See also:diet, labour and general discipline, " leading to an inequality, uncertainty and inefficiency of punishment productive of the most prejudicial results." Matters could only be mended by the exercise of legislative authority, and this came in the Prison Act of 1865, an act which consolidated all previous statutes on the subject of prison discipline, many of its provisions being still in force . Yet the years passed and uniformity was still far from secured; it was impossible indeed while prison administration was still
See also:left to a number of local authorities, no two of which were often of the same mind . The legislature had tried its best, but had failed . It had exercised some supervision through its inspectors, had forbidden cells to be used until duly certified as
See also:fit, and had threatened to withhold exchequer contributions from prisons of which unfavourable reports were received . Such penalties had exercised no sufficient terrors . It began to be understood, moreover, that the prisons under local jurisdictions were not always conveniently and economic-ally situated . Crime, with the many facilities offered for rapid locomotion to those who committed it, had ceased to be merely local, and the whole state rather than individual communities ought to be taxed; prison charges should be borne by the public exchequer and not by local rates . These considerations gained strength and led at length to the introduction of the Prison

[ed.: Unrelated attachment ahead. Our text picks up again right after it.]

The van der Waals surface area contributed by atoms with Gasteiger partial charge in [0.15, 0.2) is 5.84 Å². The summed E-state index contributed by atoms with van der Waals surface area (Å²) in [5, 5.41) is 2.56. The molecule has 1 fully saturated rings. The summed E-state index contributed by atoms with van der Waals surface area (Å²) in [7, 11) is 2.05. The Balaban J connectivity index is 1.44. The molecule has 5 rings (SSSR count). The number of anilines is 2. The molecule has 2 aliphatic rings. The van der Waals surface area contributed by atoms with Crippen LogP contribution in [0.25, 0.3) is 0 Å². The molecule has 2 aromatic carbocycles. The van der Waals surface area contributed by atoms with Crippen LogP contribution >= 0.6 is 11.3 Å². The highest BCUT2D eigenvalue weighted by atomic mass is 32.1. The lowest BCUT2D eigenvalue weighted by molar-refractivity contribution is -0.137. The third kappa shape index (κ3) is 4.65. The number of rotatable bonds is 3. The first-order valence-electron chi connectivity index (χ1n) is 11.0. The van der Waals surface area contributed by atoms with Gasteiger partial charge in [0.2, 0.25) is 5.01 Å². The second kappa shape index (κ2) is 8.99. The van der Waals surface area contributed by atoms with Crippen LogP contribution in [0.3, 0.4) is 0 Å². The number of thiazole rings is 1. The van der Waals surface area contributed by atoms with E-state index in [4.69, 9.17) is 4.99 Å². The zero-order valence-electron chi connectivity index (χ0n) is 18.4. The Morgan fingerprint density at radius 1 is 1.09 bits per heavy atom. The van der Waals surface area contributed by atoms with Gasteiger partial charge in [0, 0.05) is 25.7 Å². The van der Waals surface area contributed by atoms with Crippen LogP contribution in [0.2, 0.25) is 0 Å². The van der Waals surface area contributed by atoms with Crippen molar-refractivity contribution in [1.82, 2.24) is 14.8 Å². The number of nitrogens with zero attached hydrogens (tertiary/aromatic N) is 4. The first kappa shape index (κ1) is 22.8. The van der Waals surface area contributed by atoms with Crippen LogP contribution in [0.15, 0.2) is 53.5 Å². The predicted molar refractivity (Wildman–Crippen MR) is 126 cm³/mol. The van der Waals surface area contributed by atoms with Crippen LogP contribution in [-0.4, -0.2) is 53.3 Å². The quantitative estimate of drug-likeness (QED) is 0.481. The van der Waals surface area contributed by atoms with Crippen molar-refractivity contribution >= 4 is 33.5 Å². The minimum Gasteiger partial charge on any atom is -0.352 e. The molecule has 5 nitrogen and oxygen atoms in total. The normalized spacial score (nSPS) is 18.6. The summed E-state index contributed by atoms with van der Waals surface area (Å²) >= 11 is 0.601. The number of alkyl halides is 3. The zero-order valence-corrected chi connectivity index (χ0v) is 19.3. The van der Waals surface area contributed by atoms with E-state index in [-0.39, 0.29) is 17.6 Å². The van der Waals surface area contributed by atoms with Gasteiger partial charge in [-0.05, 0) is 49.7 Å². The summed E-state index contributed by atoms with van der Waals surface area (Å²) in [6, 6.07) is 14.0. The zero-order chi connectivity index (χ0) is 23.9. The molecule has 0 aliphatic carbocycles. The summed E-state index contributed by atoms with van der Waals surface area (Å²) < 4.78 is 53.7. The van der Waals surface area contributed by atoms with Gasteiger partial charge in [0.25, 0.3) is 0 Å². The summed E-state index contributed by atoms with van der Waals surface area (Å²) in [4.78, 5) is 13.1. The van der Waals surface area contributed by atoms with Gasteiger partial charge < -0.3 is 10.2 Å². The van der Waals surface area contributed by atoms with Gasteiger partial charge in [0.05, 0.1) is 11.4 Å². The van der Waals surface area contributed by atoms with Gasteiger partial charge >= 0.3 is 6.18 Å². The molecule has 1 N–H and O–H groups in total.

See also:Bill which became law in 1877, by which the control of all gaols was vested in a body of prison commissioners appointed by and responsible to the home secretary . These commissioners had power to consolidate by closing superfluous prisons, to establish one system of discipline, and generally by watchful supervision, aided by the experience of specialists, to maintain that much-desired uniformity which had been so long and unsuccessfully sought . At the same time the co-operation of the local magistrates was invited so far as advice and assistance were concerned; but all real power and control has passed from their hands into that of the commissioners of prisons . The system established by the act of 1877 is that now in force . As for penal servitude, the punishment reserved for the gravest offences, great changes had been introduced .